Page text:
By Published On: June 19, 20220 Comments

Face it, the research is correct. As a whole, most Pastors and helping professionals are perfectionists.

And why shouldn’t we be?

Being a perfectionist means to be realistic, conscientious, principled, organized, and able to put structure on our time.

Being a perfectionist means we’re able to plan ahead, sometimes in great detail. We’re able to offer a high quality of managerial supervision as we create and monitor policies, and ensure everything is just the way it should be to reflect the image of the Holy and Perfect One. Besides, who else is going to put forward the vision of high ideals and provide the accountability necessary for God’s too-often-wayward people?

But there is a downside. Perfectionism, though in many cases is helpful, can also be the spring which sets the trap of discouragement, frustration and despair.

Are you a perfectionist? Check off the items below which apply to you.


Perfectionist Inventory

__ 1. I feel happy after I’ve cleaned my office.
__ 2. I like to be organized and orderly.
__ 3. I never loosen my tie/clerical—it’s too un-business like.
__ 4. I have to worry about what I look like otherwise people won’t respect me.
__ 5. I don’t think it’s proper for people—especially a pastor—to be spontaneous in church.
__ 6. I always feel like I’m not getting enough done.
__ 7. I carry a “to-do list” with me wherever I go.
__ 8. I’m frustrated when people break the “rules.”
__ 9. I am always at least 10-15 minutes early to meetings, appointments, and other engagements.
__ 10. I hold resentment for a long time (and can remember the 5 “w”’s of each event!)
__ 11. Above all else, I am practical, reasonable, and realistic.
__ 12. I feel guilty when I relax.
__ 13. I re-write my sermon several times before I preach it.
__ 14. Things in the church are either divine or human, black or white.
__ 15. I dread criticism, though I myself am judgmental.
__ 16. My favorite part of the Bible are the Old Testament Prophets and Proverbs.
__ 17. My favorite sermons deal with the theme of judgment, fairness, and obedience.
__ 18. I almost always do what I say I will do.
__ 19. The job’s not done until it’s done right—the way it’s supposed to be!
__ 20. I find I need to have a confidant to share my worries, concerns, plans, and doings.
__ 21. I don’t think I can really trust anybody.
__ 22. When things aren’t done my way, I get very frustrated…for a long time.
__ 23. Forgiveness is something that really doesn’t come easily…I just can’t forget.
__ 24. Worship should be orderly, meditative, and done entirely in reverence.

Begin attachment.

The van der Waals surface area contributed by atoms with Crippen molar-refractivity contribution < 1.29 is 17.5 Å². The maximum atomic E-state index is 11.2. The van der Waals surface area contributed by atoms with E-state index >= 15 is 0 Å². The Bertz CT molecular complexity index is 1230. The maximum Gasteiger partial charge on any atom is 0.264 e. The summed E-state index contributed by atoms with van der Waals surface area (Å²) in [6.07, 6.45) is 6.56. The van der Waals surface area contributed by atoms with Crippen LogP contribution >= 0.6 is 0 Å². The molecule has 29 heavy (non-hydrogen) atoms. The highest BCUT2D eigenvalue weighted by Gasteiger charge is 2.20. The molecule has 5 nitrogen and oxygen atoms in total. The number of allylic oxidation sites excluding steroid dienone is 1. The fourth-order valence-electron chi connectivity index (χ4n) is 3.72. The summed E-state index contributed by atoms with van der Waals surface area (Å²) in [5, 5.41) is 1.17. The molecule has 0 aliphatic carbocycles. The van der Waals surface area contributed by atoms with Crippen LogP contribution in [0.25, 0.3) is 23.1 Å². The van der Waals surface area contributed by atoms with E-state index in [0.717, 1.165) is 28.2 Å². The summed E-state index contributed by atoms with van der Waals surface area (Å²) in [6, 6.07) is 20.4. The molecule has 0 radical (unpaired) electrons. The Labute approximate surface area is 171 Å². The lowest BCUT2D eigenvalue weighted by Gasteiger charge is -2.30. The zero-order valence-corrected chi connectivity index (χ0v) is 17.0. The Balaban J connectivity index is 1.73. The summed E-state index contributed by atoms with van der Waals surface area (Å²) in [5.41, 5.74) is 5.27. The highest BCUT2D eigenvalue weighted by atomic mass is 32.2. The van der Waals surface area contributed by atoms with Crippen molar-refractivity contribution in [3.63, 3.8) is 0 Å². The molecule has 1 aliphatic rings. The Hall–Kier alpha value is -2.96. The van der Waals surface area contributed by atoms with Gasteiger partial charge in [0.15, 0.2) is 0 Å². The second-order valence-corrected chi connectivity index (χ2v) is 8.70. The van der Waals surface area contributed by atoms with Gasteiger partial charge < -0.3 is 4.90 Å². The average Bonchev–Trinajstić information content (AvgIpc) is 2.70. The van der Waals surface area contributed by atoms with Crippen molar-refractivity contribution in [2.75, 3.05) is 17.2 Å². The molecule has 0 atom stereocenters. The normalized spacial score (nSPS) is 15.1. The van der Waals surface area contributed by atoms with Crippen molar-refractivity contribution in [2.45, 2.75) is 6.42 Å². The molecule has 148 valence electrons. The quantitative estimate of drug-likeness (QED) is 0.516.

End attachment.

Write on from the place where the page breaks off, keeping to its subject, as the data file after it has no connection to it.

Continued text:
__ 25. I have trouble confronting people and issues.

Rating Scale

Number of Items Checked

Suggested Rating


You’re asleep (or lying)


You’re on vacation (or in denial?)


You’re conscientious


You’re in “perfectionist” territory


You may be a good target for major disappointment

21 and up

You’re experiencing significant anxiety; Perhaps demonstrating characteristics of Adult Children of Alcoholics or a Dysfunctional home


So I’m a Perfectionist! Now what?

First, recognize your strengths. You are loyal, dedicated, conscientious and helpful. You are likely well-balanced and have a good sense of humor.

Second, recognize that perfectionists are not prone to compromise and unconditional acceptance. Instead, they can be argumentative, nit-picking, and critical.

Third, don’t confuse being responsible with having to “Do it all.” You know you’re doing it all if…

  • You have to fold the bulletins;
  • You have to change the timer on the outside lights and sign;
  • You change the burnt-out lights in the church.
  • You can’t figure out why you always have to pick up after everyone else.
  • You have to mow the lawn;
  • You attend every single church, committee, board, task-force and fellowship meeting.
  • You have to do the annual planning by yourself.
  • You have to have all the ideas since no one else does.
  • If you don’t do it, who will???

Fourth, recognize that if you don’t delegate tasks and responsibilities, no one will come forward to help.

Fifth, build on your strength in bringing the best out in people by letting others try.

Sixth, try becoming a model of Step One of the “Twelve Steps” to recovery: Let go and give God some room.

Seventh, don’t be afraid to do 80% of something. You might be surprised how many others might come and help finish up the other 20%!

Eighth, recognize that congregational members respect you for your professionalism, honesty, consistency, and ethical manner.

Ninth, keep yourself self-differentiated by becoming involved in cause-oriented groups.

Tenth, trust God’s promise that He will build the church. Let Him do it as you carry out the ministry of the Word and Sacrament.

Thomas F. Fischer

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